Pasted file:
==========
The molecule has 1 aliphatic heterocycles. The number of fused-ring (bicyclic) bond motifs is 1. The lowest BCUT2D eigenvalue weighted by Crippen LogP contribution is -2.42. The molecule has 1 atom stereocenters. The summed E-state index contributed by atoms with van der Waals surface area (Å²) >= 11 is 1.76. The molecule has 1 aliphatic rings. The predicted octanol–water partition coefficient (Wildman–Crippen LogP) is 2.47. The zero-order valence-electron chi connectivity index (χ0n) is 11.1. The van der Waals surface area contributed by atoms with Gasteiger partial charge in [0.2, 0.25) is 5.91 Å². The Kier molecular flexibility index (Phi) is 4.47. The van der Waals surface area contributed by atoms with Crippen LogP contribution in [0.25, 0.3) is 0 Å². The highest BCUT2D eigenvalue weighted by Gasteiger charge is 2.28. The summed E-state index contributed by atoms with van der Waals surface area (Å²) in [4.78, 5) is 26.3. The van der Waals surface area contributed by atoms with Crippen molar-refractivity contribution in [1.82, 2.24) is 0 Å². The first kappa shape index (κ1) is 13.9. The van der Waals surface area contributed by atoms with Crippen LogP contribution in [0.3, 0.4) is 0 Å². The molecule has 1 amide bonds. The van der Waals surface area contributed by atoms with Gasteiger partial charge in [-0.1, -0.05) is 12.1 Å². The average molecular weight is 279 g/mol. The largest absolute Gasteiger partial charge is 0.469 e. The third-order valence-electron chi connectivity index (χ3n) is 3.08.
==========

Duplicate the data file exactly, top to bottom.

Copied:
The molecule has 1 aliphatic heterocycles. The number of fused-ring (bicyclic) bond motifs is 1. The lowest BCUT2D eigenvalue weighted by Crippen LogP contribution is -2.42. The molecule has 1 atom stereocenters. The summed E-state index contributed by atoms with van der Waals surface area (Å²) >= 11 is 1.76. The molecule has 1 aliphatic rings. The predicted octanol–water partition coefficient (Wildman–Crippen LogP) is 2.47. The zero-order valence-electron chi connectivity index (χ0n) is 11.1. The van der Waals surface area contributed by atoms with Gasteiger partial charge in [0.2, 0.25) is 5.91 Å². The Kier molecular flexibility index (Phi) is 4.47. The van der Waals surface area contributed by atoms with Crippen LogP contribution in [0.25, 0.3) is 0 Å². The highest BCUT2D eigenvalue weighted by Gasteiger charge is 2.28. The summed E-state index contributed by atoms with van der Waals surface area (Å²) in [4.78, 5) is 26.3. The van der Waals surface area contributed by atoms with Crippen molar-refractivity contribution in [1.82, 2.24) is 0 Å². The first kappa shape index (κ1) is 13.9. The van der Waals surface area contributed by atoms with Crippen LogP contribution in [0.3, 0.4) is 0 Å². The molecule has 1 amide bonds. The van der Waals surface area contributed by atoms with Gasteiger partial charge in [-0.1, -0.05) is 12.1 Å². The average molecular weight is 279 g/mol. The largest absolute Gasteiger partial charge is 0.469 e. The third-order valence-electron chi connectivity index (χ3n) is 3.08.